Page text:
Effect of a Change in the Foreign Interesi Rate The expected rate of return for foreign assets depends on both the foreign interest rate and the expected change in the exchange rate. Figure 6.4 (a) shows that an increase in the foreign real interest rate shifts the foreign expected rate of return Rfo to the right to Rft because, at any exchange rate, the foreign rate of return increases. Figure 6.4 Effect of a Change in the Foreign Interest Rate (b) (a)
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## Expected Rate of Return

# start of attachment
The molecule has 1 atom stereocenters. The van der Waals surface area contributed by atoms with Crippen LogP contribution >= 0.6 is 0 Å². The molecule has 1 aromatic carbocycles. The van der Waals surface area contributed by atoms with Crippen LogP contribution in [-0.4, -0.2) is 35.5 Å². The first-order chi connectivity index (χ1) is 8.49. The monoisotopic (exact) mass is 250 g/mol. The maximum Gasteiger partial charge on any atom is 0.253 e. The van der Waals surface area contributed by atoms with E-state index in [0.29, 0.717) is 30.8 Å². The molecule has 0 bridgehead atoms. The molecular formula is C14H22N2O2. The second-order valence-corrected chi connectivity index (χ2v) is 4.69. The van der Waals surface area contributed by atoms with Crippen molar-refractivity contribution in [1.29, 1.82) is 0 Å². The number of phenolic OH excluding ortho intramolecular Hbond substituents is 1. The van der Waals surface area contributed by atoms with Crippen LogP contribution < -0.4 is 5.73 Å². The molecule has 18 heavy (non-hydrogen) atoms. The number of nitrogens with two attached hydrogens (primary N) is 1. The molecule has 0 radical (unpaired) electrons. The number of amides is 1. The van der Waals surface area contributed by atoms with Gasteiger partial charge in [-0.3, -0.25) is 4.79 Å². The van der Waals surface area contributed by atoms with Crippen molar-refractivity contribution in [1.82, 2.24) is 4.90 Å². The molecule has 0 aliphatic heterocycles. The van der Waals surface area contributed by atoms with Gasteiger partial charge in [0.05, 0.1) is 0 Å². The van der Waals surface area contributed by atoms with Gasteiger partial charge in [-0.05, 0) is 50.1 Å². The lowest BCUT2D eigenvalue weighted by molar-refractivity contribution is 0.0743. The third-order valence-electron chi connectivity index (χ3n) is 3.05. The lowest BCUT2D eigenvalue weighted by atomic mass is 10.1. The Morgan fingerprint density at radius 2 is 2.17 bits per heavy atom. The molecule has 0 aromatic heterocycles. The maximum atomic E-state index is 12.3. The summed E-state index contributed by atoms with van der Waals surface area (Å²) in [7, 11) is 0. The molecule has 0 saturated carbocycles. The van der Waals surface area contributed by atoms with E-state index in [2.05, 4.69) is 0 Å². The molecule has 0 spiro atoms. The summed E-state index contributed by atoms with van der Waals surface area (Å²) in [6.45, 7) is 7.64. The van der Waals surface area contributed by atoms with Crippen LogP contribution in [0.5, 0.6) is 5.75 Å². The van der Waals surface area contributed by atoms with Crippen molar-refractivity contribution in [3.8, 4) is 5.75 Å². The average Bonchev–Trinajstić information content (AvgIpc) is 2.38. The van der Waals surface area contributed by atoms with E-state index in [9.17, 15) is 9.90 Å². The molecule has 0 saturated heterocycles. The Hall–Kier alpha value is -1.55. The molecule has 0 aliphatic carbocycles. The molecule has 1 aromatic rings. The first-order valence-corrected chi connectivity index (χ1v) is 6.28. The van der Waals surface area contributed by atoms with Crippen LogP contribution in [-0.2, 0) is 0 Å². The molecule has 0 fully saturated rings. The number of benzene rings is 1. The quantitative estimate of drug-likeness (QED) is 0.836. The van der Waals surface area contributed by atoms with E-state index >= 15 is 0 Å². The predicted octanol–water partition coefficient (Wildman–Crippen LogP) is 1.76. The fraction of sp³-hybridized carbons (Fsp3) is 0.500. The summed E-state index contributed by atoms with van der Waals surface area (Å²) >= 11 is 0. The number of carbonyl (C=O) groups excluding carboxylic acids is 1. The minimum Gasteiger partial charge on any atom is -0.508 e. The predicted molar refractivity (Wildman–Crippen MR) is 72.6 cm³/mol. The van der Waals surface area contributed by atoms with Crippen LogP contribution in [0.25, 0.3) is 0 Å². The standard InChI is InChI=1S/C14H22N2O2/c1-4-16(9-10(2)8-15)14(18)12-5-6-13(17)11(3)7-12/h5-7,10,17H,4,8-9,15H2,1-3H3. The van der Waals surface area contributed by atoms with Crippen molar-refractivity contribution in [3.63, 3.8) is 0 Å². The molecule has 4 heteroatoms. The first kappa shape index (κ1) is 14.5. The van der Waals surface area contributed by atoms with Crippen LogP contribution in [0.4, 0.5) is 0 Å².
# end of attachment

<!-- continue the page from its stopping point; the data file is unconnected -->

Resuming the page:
As a result the current exchange rate falls. Because the rate of return on foreign assets has gone up, investors buy more foreign currency to buy foreign assets. The availability of a higher expected rate of return on foreign assets increases the demand for those assets relative to domestic assets, increasing the demand for foreign currency and decreasing the demand for domestic currency. As a result, the domestic currency depreciates. If the foreign real interest rate declines instead, as Figure 6.4(b) shows, the expected rate of return on foreign assets declines. That shifts the expected rate of return RID to the left to Rn and increases the exchange rate leading to an appreciation of the domestic currency. Investors now buy more domestic currency to buy domestic assets because the rate of return on domestic assets has gone up. Effect of a Change in Exchange Rate Expectation If the expected future exchange rate increases, as Figure 6.5 (a) shows, expected appreciation of the domestic currency rises. Hence the expected rate of return on foreign assets falls, thereby shifting the expected rate of return from Rio to the left to Rn and increasing the exchange rate. Figure 6.5 Effect of a Change in Exchange Rate Expectation (a) (b) x w